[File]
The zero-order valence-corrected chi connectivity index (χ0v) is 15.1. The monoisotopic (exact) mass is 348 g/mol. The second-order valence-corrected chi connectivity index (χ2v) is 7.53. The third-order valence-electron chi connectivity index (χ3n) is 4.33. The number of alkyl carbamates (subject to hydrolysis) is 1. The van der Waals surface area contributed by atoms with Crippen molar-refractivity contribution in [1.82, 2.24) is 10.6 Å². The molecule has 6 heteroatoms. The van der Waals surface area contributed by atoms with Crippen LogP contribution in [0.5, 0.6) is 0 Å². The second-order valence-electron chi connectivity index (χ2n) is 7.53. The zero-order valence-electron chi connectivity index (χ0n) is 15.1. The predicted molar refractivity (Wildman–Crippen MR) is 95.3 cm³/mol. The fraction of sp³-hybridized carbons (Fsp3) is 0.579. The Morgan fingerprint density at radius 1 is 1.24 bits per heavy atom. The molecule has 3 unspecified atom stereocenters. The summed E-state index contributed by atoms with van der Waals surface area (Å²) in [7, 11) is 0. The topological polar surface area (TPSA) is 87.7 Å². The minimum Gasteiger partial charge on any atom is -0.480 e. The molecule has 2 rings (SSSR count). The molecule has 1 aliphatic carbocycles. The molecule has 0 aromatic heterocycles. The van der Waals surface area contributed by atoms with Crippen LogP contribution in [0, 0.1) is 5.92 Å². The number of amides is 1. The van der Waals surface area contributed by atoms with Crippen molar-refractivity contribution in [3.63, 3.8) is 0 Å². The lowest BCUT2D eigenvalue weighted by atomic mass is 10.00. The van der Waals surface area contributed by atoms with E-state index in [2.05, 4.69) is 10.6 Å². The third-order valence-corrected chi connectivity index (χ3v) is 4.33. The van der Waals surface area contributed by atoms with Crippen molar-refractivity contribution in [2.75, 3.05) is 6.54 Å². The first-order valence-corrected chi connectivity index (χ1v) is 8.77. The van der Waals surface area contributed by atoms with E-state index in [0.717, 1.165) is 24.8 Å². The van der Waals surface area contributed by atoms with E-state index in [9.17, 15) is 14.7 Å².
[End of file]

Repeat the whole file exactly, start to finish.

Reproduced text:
The zero-order valence-corrected chi connectivity index (χ0v) is 15.1. The monoisotopic (exact) mass is 348 g/mol. The second-order valence-corrected chi connectivity index (χ2v) is 7.53. The third-order valence-electron chi connectivity index (χ3n) is 4.33. The number of alkyl carbamates (subject to hydrolysis) is 1. The van der Waals surface area contributed by atoms with Crippen molar-refractivity contribution in [1.82, 2.24) is 10.6 Å². The molecule has 6 heteroatoms. The van der Waals surface area contributed by atoms with Crippen LogP contribution in [0.5, 0.6) is 0 Å². The second-order valence-electron chi connectivity index (χ2n) is 7.53. The zero-order valence-electron chi connectivity index (χ0n) is 15.1. The predicted molar refractivity (Wildman–Crippen MR) is 95.3 cm³/mol. The fraction of sp³-hybridized carbons (Fsp3) is 0.579. The Morgan fingerprint density at radius 1 is 1.24 bits per heavy atom. The molecule has 3 unspecified atom stereocenters. The summed E-state index contributed by atoms with van der Waals surface area (Å²) in [7, 11) is 0. The topological polar surface area (TPSA) is 87.7 Å². The minimum Gasteiger partial charge on any atom is -0.480 e. The molecule has 2 rings (SSSR count). The molecule has 1 aliphatic carbocycles. The molecule has 0 aromatic heterocycles. The van der Waals surface area contributed by atoms with Crippen LogP contribution in [0, 0.1) is 5.92 Å². The number of amides is 1. The van der Waals surface area contributed by atoms with Crippen molar-refractivity contribution in [3.63, 3.8) is 0 Å². The lowest BCUT2D eigenvalue weighted by atomic mass is 10.00. The van der Waals surface area contributed by atoms with E-state index in [2.05, 4.69) is 10.6 Å². The third-order valence-corrected chi connectivity index (χ3v) is 4.33. The van der Waals surface area contributed by atoms with Crippen molar-refractivity contribution in [2.75, 3.05) is 6.54 Å². The first-order valence-corrected chi connectivity index (χ1v) is 8.77. The van der Waals surface area contributed by atoms with E-state index in [0.717, 1.165) is 24.8 Å². The van der Waals surface area contributed by atoms with E-state index in [9.17, 15) is 14.7 Å².